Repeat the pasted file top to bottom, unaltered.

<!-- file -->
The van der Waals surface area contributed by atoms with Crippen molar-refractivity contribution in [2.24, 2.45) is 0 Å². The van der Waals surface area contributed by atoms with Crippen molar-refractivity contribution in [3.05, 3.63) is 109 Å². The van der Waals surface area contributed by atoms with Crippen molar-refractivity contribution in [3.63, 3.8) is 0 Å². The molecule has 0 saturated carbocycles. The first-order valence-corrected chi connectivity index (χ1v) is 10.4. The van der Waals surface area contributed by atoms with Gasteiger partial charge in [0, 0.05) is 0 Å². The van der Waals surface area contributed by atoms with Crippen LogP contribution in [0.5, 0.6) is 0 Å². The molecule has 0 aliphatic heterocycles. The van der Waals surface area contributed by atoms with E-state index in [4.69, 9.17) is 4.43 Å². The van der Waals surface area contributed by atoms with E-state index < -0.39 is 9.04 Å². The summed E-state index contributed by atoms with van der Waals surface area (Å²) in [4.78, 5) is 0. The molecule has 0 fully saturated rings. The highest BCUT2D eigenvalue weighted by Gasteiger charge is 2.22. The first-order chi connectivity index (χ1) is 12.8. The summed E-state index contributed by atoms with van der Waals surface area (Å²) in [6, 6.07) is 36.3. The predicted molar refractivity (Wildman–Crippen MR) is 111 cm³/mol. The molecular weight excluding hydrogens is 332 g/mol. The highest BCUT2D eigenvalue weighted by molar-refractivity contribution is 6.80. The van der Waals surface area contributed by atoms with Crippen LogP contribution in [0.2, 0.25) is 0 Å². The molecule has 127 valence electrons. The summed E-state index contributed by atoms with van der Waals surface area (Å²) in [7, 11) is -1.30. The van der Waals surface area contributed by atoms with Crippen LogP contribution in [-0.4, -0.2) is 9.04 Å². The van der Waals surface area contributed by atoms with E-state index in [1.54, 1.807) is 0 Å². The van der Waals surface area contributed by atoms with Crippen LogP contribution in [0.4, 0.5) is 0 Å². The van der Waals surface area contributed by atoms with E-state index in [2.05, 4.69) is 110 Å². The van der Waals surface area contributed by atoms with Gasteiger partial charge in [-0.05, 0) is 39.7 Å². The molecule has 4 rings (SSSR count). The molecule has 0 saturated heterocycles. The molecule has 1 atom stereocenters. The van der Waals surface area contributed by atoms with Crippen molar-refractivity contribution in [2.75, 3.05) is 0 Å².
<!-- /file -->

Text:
The van der Waals surface area contributed by atoms with Crippen molar-refractivity contribution in [2.24, 2.45) is 0 Å². The van der Waals surface area contributed by atoms with Crippen molar-refractivity contribution in [3.05, 3.63) is 109 Å². The van der Waals surface area contributed by atoms with Crippen molar-refractivity contribution in [3.63, 3.8) is 0 Å². The molecule has 0 saturated carbocycles. The first-order valence-corrected chi connectivity index (χ1v) is 10.4. The van der Waals surface area contributed by atoms with Gasteiger partial charge in [0, 0.05) is 0 Å². The van der Waals surface area contributed by atoms with Crippen LogP contribution in [0.5, 0.6) is 0 Å². The molecule has 0 aliphatic heterocycles. The van der Waals surface area contributed by atoms with E-state index in [4.69, 9.17) is 4.43 Å². The van der Waals surface area contributed by atoms with E-state index < -0.39 is 9.04 Å². The summed E-state index contributed by atoms with van der Waals surface area (Å²) in [4.78, 5) is 0. The molecule has 0 fully saturated rings. The highest BCUT2D eigenvalue weighted by Gasteiger charge is 2.22. The first-order chi connectivity index (χ1) is 12.8. The summed E-state index contributed by atoms with van der Waals surface area (Å²) in [6, 6.07) is 36.3. The predicted molar refractivity (Wildman–Crippen MR) is 111 cm³/mol. The molecular weight excluding hydrogens is 332 g/mol. The highest BCUT2D eigenvalue weighted by molar-refractivity contribution is 6.80. The van der Waals surface area contributed by atoms with Crippen LogP contribution in [0.2, 0.25) is 0 Å². The molecule has 127 valence electrons. The summed E-state index contributed by atoms with van der Waals surface area (Å²) in [7, 11) is -1.30. The van der Waals surface area contributed by atoms with Crippen LogP contribution in [-0.4, -0.2) is 9.04 Å². The van der Waals surface area contributed by atoms with E-state index in [1.54, 1.807) is 0 Å². The van der Waals surface area contributed by atoms with Crippen LogP contribution in [0.4, 0.5) is 0 Å². The van der Waals surface area contributed by atoms with E-state index in [2.05, 4.69) is 110 Å². The van der Waals surface area contributed by atoms with Gasteiger partial charge in [-0.05, 0) is 39.7 Å². The molecule has 4 rings (SSSR count). The molecule has 0 saturated heterocycles. The molecule has 1 atom stereocenters. The van der Waals surface area contributed by atoms with Crippen molar-refractivity contribution in [2.75, 3.05) is 0 Å².